We are satisfied that there was substantial evidence to support the Board's finding that such danger existed in this case. Four representatives of District 2, including its president, testified that the United Mine Workers were engaged in a general campaign to organize the nonunion mines within the territory of the District, and they all stated that the acts which took place with respect to the employees of Ziros, Mercury, Pine Hill and Gaiser were not unusual but, as President Mark stated, 'just the ordinary thing that we do in order to try to protect our Organization by organizing every coal operator that we can.' It was on the basis of this evidence that the Board found that the coercive practices of the respondents with respect to the employees of Ziros, Mercury, Pine Hill and Gaiser were typical methods and techniques utilized by the respondents in their organizational activities and that a real danger might reasonably be anticipated of the future commission by the respondents of similar unlawful acts as to all nonunion employees engaged in mining operations everywhere within the territorial jurisdiction of District 2. Given the facts, admitted by the respondents, that they were engaged in a district-wide organizing campaign and that the organizing methods employed with respect to Ziros, Mercury, Pine Hill and Gaiser were not unusual, the Board was certainly justified in concluding that the danger exists and that unless the respondents are enjoined from doing so, they will be likely to employ those methods with respect to other nonunion operators throughout the district. We accordingly conclude that under the circumstances of this case the Board did not exceed its discretionary authority in entering the broad order which was entered in this case.
A decree will be entered enforcing the order of the Board.
HASTIE, Circuit Judge (dissenting in part).
I think the court is entering too broad a decree. I agree that the respondents, in their organizational activities, should be enjoined from restraining and coercing the employees of Richard H. Gaiser, Ziros Company, Mercury Mining and Construction Corporation and Pine Hill Coal Company in the exercise of rights guaranteed them by Section 7 of the National Labor Relations Act. I do not agree that the order should apply to respondents in their organizational activities with 'any other employees engaged in mining operations, within the territorial jurisdiction of District 2, United Mine Workers of America'.
District 2 embraces some seventeen Western Pennsylvania counties, outside of the Pittsburgh area, where some 35,000 union miners and an unspecified number of nonunion miners work many mines to produce some 30,000,000 tons of coal annually. The record indicates that the wrongdoing charged in this case is the coercion of some twenty-five coal miners employed in four small strip mining and hauling enterprises.
Neither the Board nor the Trial Examiner was able to find that these violations were part of any plan for more wide-spread wrongdoing throughout District 2. At most the Board was able to find in all the circumstances 'a real danger' that similar unlawful conduct might be repeated elsewhere in the District. Such risk is now held to justify a decree applicable to all mines and miners in the area.
My objection is that the order of this court will enable as many of the thousands of employees and employers in Western Pennsylvania as may in the future have disputes with the United Mine Workers concerning alleged compulsion in the matter of union membership to bring these new and independent controversies here in first instance for adjudication under contempt citations. To me this seems to be inviting the wrong procedure before the wrong tribunal. And I cannot see how the fact that the Board now anticipates future trouble justifies an advance arrangement to handle it in the wrong way. Of course this means less work for the Board. But it brings inappropriate business to us. Judge Stephens, dissenting in a somewhat similar case, N.L.R.B. v. Sun Tent-Luebbert Co., 9 Cir., 1945, 151 F.2d 483, 490, was right when he said that the National Labor Relations Act does not contemplate 'summary trial of facts by the Circuit Court of Appeals by way of contempt proceedings in cases which never have been and never will be before the National Labor Relations Board.'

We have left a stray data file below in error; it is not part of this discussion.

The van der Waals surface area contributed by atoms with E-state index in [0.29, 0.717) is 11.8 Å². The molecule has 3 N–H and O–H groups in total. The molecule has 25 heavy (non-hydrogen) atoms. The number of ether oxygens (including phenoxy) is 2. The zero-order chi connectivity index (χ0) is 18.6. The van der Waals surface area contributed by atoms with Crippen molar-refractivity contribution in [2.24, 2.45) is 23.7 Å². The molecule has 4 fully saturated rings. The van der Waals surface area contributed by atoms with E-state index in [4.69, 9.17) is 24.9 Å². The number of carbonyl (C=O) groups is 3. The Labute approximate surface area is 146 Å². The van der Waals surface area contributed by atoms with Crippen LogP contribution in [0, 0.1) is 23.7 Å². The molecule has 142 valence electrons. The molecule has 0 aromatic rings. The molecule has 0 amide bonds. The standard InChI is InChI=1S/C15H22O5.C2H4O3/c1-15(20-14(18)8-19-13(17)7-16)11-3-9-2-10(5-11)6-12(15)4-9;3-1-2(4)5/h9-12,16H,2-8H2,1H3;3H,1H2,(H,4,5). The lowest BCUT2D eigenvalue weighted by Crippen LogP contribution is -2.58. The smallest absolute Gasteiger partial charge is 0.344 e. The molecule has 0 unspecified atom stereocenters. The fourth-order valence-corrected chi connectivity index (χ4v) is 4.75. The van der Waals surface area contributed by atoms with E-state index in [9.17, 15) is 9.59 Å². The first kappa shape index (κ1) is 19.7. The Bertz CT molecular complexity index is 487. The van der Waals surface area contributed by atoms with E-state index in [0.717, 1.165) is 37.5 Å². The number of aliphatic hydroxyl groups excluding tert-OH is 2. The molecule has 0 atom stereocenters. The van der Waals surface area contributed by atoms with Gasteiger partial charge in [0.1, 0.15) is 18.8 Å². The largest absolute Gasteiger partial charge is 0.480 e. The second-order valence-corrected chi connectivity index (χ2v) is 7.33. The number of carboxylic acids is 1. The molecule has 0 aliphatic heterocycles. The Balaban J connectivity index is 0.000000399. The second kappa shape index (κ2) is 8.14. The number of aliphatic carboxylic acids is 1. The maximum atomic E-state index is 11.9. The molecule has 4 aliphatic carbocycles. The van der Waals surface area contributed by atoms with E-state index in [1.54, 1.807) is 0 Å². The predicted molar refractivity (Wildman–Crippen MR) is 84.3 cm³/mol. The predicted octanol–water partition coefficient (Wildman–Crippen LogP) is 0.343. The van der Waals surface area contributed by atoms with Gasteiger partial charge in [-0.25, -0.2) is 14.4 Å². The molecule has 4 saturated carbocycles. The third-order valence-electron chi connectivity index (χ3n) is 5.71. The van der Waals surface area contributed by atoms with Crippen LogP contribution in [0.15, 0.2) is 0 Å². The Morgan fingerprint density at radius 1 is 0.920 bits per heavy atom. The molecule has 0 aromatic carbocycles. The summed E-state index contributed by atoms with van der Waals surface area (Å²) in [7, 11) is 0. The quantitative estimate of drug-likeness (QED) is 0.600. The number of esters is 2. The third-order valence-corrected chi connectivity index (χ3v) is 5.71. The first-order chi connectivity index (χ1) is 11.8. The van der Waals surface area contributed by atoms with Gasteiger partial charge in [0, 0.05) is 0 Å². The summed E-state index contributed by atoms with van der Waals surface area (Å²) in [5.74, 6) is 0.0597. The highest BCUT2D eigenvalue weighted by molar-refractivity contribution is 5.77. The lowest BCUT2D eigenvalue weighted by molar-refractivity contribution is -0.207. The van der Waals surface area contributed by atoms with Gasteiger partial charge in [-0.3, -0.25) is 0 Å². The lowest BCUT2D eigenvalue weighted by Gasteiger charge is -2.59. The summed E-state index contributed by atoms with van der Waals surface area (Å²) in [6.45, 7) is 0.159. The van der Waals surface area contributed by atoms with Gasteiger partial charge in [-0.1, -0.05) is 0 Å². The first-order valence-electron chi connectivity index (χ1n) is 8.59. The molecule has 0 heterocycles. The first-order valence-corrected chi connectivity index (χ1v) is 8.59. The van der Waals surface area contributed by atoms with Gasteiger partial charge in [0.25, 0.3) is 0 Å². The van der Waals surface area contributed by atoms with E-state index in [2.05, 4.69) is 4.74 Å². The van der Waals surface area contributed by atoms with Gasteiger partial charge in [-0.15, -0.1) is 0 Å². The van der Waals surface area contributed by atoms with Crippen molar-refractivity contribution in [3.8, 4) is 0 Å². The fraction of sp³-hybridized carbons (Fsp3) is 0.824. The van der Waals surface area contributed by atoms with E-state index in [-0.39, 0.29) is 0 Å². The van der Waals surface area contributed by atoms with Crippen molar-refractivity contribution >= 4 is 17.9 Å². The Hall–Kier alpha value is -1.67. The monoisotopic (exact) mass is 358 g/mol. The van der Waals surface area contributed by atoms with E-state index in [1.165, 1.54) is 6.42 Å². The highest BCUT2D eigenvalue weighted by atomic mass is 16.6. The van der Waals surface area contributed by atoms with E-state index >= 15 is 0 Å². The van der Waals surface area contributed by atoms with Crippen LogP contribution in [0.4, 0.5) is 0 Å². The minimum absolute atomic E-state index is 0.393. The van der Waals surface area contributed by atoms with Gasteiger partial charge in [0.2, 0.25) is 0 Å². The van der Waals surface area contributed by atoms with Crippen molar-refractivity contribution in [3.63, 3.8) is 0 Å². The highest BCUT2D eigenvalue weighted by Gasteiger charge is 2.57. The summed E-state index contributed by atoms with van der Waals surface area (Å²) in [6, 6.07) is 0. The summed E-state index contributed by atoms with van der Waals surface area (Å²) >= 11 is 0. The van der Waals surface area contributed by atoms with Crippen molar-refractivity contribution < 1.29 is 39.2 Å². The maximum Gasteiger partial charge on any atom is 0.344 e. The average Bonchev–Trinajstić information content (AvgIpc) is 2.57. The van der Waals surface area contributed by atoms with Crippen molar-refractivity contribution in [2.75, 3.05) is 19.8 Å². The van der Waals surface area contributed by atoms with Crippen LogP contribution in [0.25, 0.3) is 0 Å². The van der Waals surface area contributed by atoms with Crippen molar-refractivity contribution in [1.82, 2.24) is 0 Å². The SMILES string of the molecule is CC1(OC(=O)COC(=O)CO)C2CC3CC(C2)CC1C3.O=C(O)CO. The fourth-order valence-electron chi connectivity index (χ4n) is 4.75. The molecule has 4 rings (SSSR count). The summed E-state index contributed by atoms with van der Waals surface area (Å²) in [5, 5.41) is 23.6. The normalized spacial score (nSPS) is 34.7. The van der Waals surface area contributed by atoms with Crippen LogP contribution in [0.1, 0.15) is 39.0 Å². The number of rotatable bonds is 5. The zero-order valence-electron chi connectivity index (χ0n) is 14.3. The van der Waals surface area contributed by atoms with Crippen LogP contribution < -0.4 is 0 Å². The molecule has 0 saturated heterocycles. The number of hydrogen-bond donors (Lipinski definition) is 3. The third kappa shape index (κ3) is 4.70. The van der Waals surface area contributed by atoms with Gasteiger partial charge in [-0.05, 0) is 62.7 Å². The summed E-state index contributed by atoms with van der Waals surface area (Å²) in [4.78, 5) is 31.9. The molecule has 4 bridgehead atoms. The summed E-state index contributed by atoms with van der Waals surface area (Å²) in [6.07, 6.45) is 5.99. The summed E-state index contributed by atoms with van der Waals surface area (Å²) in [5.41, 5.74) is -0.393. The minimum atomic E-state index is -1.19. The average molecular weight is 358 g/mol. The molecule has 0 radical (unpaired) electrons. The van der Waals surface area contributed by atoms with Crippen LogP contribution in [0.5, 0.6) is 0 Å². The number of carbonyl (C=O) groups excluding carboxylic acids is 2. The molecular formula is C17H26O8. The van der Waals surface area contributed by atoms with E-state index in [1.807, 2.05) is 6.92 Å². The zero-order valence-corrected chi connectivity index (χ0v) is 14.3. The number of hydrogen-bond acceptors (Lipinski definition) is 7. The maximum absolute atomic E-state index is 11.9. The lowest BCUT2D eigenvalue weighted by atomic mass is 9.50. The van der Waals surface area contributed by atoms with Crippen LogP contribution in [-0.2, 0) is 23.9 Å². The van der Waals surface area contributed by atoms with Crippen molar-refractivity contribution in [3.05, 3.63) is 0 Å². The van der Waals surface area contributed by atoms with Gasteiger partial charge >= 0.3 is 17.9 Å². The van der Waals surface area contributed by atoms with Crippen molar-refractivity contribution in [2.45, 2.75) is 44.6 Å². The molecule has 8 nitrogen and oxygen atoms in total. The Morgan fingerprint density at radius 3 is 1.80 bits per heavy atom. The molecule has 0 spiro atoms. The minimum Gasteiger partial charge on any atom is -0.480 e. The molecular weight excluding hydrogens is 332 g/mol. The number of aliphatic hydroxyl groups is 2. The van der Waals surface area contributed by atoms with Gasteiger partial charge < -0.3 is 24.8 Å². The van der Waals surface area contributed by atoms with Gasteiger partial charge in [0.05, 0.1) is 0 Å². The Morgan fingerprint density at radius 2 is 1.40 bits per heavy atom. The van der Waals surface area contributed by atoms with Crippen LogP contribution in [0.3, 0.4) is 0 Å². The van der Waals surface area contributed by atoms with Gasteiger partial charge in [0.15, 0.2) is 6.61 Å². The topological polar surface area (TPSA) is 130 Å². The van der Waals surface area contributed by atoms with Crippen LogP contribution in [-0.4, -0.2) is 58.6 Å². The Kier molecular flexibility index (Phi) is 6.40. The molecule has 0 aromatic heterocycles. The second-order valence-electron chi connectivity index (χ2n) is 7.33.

Even where the actual misconduct is shown to be part of a plan for more widespread violation of the labor laws, regard for suitable procedure in a proper forum should, in my view, lead a Court of Appeals to do no more than enjoin acts in furtherance of the established plan. And in the absence of plan, I can see no reason whatever for permitting new labor disputes to be brought here as alleged contempts.
Moreover, to me it hardly seems fair that the union, not shown to have planned a district-wide campaign of coercion, should have the constant threat of civil and criminal contempt impending over its legitimate efforts to unionize mines throughout a large producing area. The exigencies of proof and of interpretation of conduct are such that this risk is a substantial one even for a defendant who is trying to abide by the court's decree.
The Courts of Appeals have been mindful of these considerations in cases where the Board, on the basis of unfair labor practices in one or more plants of an employer who operates other plants as well, has sought judicial enforcement of orders which would extend beyond the places of wrong and embrace similar misconduct in the employer's other plants. In such cases the courts have modified the Board's orders and have enforced them only as to the plants where unfair labor practices have actually occurred. See Reliance Manufacturing Company v. N.L.R.B., 7 Cir., 1942, 125 F.2d 311; N.L.R.B. v. Ford Motor Co., 5 Cir., 1941, 119 F.2d 326; Shell Oil Co. v. N.L.R.B., 5 Cir., 1952, 196 F.2d 637.
To me it seems that the reach of the order in the present case beyond the persons and places involved in the labor dispute before the Board is even harder to justify. I would modify the Board's order and restrict its enforcement to organizational activities in connection with the mining and hauling enterprises involved in this case.